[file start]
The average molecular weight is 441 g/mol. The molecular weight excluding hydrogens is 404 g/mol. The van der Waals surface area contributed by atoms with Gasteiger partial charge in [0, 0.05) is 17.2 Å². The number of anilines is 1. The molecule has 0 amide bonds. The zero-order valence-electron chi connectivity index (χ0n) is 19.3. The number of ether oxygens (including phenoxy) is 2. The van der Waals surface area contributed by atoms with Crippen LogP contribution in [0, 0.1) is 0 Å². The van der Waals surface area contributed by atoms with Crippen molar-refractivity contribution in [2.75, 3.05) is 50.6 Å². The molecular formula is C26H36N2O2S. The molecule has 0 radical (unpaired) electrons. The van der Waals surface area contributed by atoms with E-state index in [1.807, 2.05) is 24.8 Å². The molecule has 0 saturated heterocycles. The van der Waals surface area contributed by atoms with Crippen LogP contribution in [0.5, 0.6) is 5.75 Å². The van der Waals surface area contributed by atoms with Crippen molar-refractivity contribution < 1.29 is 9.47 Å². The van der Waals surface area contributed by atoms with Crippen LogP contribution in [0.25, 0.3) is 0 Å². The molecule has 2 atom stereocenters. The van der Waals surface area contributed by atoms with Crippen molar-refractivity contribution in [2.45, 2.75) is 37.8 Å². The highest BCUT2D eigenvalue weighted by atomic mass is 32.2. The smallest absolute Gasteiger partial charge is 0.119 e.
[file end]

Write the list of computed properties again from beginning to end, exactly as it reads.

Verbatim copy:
The average molecular weight is 441 g/mol. The molecular weight excluding hydrogens is 404 g/mol. The van der Waals surface area contributed by atoms with Gasteiger partial charge in [0, 0.05) is 17.2 Å². The number of anilines is 1. The molecule has 0 amide bonds. The zero-order valence-electron chi connectivity index (χ0n) is 19.3. The number of ether oxygens (including phenoxy) is 2. The van der Waals surface area contributed by atoms with Crippen LogP contribution in [0, 0.1) is 0 Å². The van der Waals surface area contributed by atoms with Crippen molar-refractivity contribution in [2.75, 3.05) is 50.6 Å². The molecular formula is C26H36N2O2S. The molecule has 0 radical (unpaired) electrons. The van der Waals surface area contributed by atoms with E-state index in [1.807, 2.05) is 24.8 Å². The molecule has 0 saturated heterocycles. The van der Waals surface area contributed by atoms with Crippen LogP contribution in [0.5, 0.6) is 5.75 Å². The van der Waals surface area contributed by atoms with Crippen molar-refractivity contribution < 1.29 is 9.47 Å². The van der Waals surface area contributed by atoms with Crippen LogP contribution in [0.25, 0.3) is 0 Å². The molecule has 2 atom stereocenters. The van der Waals surface area contributed by atoms with Crippen molar-refractivity contribution in [2.45, 2.75) is 37.8 Å². The highest BCUT2D eigenvalue weighted by atomic mass is 32.2. The smallest absolute Gasteiger partial charge is 0.119 e.